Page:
Try to move the data below your code. Or as an option, insert a "jmp my_code" below "org 100h". If not, your data can be seen as code and ... .
Generally, not necessarily, you can use the instruction "int 20h" as "exit" in .com programs; in .exe programs we usually use "int 21h"
.com programs are generaly raw file in essence, I mean bin file. Don't have a header like .exe programs. They have a created region in memory by O.S. but file can be seen as raw.
I'd rather be this ambulant metamorphosis than to have that old opinion about everything

16bitPM

  • Regular Member
  • *
  • Posts: 6
Re: Tiny Com Program problem
« Reply #4 on: November 15, 2020, 02:50:21 AM »
I am using normal segment definition. I also know there are other method like simplified segment possible (.code). But let us keep this way. Question here.

  • Are there also old style method to define the model? like ".code same as code segment"
  • Can I mix the style? .code, data segment and .stack
  • Below I have specified org 100h, but it still warn 0x100 is not equal?

  • Yes: .MODEL  tiny
  • Yes. If you use .DATA you can add data just about anywhere in your source: the assembler will put it in the right segment (which will later be attached to the TEXT-segment where your code is. You didn't do that in your code though, which means the compiler assumed you wanted your text in the code segment.
  • .ORG 100h only makes the compiler assume that the starting address is at 100h (instead of 0). It doesn't really move code around - that it the linker's and/or loader's job. If your code would just be JMP start, then without .org 100h you would see "jmp near 0" in your debugger. With .org 100h, it would be "jmp near 100h". However, the code can still be anywhere. You can use this for example with SEGMENT AT to define multiple fixed locations in a particular segment (for example system-specific).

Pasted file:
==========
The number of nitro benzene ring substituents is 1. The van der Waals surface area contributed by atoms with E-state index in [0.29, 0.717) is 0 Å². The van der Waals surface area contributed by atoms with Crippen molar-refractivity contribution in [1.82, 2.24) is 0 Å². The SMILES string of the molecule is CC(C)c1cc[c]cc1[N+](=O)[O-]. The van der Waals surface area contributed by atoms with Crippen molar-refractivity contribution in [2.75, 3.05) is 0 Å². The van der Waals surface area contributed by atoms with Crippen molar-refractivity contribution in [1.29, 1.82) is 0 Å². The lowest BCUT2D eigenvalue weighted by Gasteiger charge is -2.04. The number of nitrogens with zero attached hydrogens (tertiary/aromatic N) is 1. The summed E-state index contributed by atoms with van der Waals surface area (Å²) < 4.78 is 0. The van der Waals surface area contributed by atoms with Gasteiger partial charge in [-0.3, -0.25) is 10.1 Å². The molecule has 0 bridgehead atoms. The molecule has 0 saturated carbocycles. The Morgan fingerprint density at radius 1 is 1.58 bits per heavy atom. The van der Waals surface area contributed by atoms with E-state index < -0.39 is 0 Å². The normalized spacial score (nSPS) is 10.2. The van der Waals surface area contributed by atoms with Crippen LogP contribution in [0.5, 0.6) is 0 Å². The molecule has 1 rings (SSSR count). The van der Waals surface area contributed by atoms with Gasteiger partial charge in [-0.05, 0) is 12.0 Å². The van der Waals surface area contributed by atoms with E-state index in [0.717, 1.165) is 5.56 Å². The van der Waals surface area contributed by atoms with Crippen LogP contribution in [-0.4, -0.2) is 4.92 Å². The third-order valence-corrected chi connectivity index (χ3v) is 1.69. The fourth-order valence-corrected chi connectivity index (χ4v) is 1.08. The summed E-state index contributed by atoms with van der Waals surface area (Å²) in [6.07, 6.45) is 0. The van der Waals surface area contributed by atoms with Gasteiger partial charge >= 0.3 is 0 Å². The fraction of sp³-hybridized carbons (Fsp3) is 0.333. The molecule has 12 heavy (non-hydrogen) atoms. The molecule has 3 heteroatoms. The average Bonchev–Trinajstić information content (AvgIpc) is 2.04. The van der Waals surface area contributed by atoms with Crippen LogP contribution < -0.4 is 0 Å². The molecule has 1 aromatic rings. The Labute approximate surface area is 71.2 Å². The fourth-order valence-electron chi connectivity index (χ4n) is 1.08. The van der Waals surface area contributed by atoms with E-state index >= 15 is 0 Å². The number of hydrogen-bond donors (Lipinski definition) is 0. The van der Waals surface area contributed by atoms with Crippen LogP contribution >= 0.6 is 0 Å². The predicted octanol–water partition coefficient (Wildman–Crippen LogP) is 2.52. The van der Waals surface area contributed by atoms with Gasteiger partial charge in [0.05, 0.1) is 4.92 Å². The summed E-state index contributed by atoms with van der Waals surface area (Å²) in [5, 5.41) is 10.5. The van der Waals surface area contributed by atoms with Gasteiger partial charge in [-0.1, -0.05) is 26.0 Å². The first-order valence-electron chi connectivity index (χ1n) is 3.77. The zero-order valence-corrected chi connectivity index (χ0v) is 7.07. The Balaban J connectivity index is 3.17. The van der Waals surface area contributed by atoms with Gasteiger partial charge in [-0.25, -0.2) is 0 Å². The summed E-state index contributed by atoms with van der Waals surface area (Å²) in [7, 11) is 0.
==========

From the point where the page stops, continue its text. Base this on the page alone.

• DOS just jumps to <segment>:0100h . In your code, your text would be at that address which is of course nonsense

JnZn558

  • Regular Member
  • *
  • Posts: 3
Re: Tiny Com Program problem
« Reply #5 on: November 15, 2020, 04:19:40 AM »
I am using normal segment definition. I also know there are other method like simplified segment possible (.code). But let us keep this way. Question here.

  • Are there also old style method to define the model? like ".code same as code segment"
  • Can I mix the style? .code, data segment and .stack
  • Below I have specified org 100h, but it still warn 0x100 is not equal?

  • Yes: .MODEL  tiny
  • Yes. If you use .DATA you can add data just about anywhere in your source: the assembler will put it in the right segment (which will later be attached to the TEXT-segment where your code is. You didn't do that in your code though, which means the compiler assumed you wanted your text in the code segment.